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Intensive Care Medicine

, Volume 44, Issue 7, pp 1081–1089 | Cite as

Prevalence and risk factors related to haloperidol use for delirium in adult intensive care patients: the multinational AID-ICU inception cohort study

  • Marie O. Collet
  • Jesús Caballero
  • Romain Sonneville
  • Fernando A. Bozza
  • Peter Nydahl
  • Anna Schandl
  • Hilden Wøien
  • Giuseppe Citerio
  • Mark van den Boogaard
  • Johanna Hästbacka
  • Matthias Haenggi
  • Kirsten Colpaert
  • Louise Rose
  • Marija Barbateskovic
  • Theis Lange
  • Aksel Jensen
  • Martin B. Krog
  • Ingrid Egerod
  • Helle L. Nibro
  • Jørn Wetterslev
  • Anders Perner
  • the AID-ICU cohort study co-authors
Original

Abstract

Purpose

We assessed the prevalence and variables associated with haloperidol use for delirium in ICU patients and explored any associations of haloperidol use with 90-day mortality.

Methods

All acutely admitted, adult ICU patients were screened during a 2-week inception period. We followed the patient throughout their ICU stay and assessed 90-day mortality. We assessed patients and their variables in the first 24 and 72 h in ICU and studied their association together with that of ICU characteristics with haloperidol use.

Results

We included 1260 patients from 99 ICUs in 13 countries. Delirium occurred in 314/1260 patients [25% (95% confidence interval 23–27)] of whom 145 received haloperidol [46% (41–52)]. Other interventions for delirium were benzodiazepines in 36% (31–42), dexmedetomidine in 21% (17–26), quetiapine in 19% (14–23) and olanzapine in 9% (6–12) of the patients with delirium. In the first 24 h in the ICU, all subtypes of delirium [hyperactive, adjusted odds ratio (aOR) 29.7 (12.9–74.5); mixed 10.0 (5.0–20.2); hypoactive 3.0 (1.2–6.7)] and circulatory support 2.7 (1.7–4.3) were associated with haloperidol use. At 72 h after ICU admission, circulatory support remained associated with subsequent use of haloperidol, aOR 2.6 (1.1–6.9). Haloperidol use within 0–24 h and within 0–72 h of ICU admission was not associated with 90-day mortality [aOR 1.2 (0.5–2.5); p = 0.66] and [aOR 1.9 (1.0–3.9); p = 0.07], respectively.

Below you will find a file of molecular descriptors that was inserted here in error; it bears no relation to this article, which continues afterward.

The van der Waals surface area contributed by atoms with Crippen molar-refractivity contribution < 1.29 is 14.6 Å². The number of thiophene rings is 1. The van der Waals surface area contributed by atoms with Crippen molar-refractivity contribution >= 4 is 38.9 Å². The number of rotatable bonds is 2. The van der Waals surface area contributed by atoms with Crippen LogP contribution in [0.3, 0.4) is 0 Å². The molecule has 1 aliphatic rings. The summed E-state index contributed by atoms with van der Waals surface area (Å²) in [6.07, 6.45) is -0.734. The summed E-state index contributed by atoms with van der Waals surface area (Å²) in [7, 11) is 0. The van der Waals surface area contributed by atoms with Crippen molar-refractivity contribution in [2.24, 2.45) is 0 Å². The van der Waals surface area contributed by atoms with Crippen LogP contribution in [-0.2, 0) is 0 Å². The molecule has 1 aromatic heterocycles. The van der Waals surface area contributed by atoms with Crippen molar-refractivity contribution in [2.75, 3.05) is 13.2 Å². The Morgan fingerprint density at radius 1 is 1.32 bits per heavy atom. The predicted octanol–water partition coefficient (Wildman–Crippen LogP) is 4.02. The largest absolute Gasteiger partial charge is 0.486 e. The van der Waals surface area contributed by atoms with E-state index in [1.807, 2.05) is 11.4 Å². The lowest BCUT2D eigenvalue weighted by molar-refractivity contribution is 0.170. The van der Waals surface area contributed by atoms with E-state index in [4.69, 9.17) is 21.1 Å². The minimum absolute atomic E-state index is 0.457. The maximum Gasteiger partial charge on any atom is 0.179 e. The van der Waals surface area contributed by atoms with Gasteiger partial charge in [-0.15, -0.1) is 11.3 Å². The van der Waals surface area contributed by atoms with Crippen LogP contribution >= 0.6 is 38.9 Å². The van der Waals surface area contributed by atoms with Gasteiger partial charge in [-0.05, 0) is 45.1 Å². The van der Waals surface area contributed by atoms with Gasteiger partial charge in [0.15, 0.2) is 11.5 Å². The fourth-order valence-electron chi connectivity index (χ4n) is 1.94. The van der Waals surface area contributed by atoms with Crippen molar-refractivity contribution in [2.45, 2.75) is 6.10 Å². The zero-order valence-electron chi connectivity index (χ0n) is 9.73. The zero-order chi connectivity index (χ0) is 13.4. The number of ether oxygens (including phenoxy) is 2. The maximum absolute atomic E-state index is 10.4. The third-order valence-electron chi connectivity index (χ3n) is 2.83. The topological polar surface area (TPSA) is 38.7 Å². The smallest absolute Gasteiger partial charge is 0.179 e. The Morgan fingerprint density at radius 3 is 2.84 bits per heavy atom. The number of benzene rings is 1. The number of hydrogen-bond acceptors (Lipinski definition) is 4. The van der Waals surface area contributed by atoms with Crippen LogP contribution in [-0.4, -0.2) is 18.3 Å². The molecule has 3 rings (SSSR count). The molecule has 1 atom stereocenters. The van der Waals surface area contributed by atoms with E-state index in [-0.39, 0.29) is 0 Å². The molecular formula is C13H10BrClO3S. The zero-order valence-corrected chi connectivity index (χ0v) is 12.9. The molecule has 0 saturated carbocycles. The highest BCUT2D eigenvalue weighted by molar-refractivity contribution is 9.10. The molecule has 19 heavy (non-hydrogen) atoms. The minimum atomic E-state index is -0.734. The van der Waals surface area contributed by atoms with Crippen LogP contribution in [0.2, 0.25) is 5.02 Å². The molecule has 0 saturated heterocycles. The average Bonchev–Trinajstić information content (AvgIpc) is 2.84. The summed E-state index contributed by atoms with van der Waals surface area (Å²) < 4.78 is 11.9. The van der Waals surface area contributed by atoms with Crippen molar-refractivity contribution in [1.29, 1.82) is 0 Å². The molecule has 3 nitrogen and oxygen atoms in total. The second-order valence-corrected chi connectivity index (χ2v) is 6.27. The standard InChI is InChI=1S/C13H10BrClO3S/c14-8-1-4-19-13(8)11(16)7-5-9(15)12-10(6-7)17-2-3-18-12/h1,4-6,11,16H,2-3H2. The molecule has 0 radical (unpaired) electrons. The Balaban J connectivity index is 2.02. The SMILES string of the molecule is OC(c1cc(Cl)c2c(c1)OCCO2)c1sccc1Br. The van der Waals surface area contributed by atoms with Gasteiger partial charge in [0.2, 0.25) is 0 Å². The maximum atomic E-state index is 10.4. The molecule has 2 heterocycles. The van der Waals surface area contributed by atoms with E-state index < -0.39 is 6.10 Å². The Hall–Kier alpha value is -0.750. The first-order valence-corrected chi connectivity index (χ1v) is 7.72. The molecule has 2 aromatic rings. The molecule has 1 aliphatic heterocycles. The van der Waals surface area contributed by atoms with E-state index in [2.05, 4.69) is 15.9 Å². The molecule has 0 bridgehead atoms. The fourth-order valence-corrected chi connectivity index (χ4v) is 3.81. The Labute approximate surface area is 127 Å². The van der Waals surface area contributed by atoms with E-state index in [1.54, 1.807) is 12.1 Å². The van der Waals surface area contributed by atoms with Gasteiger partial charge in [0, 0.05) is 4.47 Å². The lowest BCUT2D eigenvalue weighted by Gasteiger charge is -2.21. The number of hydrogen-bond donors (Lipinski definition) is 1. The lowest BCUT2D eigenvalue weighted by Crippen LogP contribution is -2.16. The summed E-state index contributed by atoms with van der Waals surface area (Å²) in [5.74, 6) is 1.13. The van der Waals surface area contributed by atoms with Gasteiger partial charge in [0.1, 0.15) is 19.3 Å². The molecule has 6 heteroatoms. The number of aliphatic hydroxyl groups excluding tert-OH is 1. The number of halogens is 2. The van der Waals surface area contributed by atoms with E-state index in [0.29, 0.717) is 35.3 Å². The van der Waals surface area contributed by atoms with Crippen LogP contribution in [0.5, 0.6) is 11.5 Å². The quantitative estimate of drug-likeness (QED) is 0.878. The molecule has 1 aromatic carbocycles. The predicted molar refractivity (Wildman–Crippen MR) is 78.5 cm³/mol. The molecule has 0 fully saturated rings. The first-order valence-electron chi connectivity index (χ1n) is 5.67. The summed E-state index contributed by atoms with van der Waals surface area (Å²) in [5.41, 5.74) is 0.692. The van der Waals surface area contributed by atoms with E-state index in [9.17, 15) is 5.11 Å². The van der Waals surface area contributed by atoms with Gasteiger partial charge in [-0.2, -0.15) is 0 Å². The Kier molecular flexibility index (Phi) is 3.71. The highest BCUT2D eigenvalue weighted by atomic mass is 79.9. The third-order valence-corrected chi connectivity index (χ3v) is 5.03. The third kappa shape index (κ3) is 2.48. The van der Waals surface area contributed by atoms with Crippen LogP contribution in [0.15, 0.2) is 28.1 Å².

Conclusions

In our study, haloperidol was the main pharmacological agent used for delirium in adult patients regardless of delirium subtype. Benzodiazepines, other anti-psychotics and dexmedetomidine were other frequently used agents. Haloperidol use was not statistically significantly associated with increased 90-day mortality.

Keywords

Delirium ICU Haloperidol Cohort Critical care 

Notes

Acknowledgements

The AID-ICU cohort study investigators are listed in the ESM.

Funding information

The AID-ICU study is funded by the Innovation Foundation Denmark.

Compliance with ethical standards

Conflicts of Interest

The ICU at Rigshospitalet has received support for research from Fresenius Kabi, CSL Behring and Ferring Pharmaceuticals. The ICU at Bern University Hospital has received support from Orion Corporation, Abbott Nutrition International, B. Braun Medical AG, CSEM SA, Edwards Lifesciences Services GmbH/SA, Kenta Biotech Ltd, Maquet Critical Care AB, Omnicare Clinical research AG and Nestlé. Same ICU department received educational grants from Fresenius Kabi, GSK, MSD, Lilly, Baxter, Astellas, AstraZeneca, B. Braun Medical AG, CSL Behring, Maquet, Novartis, Covidien, Nycomed, Pierre Fabre Pharma (Robe Pharma), Pfizer, and Orion Pharma. Author Jesus Caballero has received funds from Astellas, Medtronic, Sedana Medical, Orion Pharma, Pfizer and Brinda Healthcare.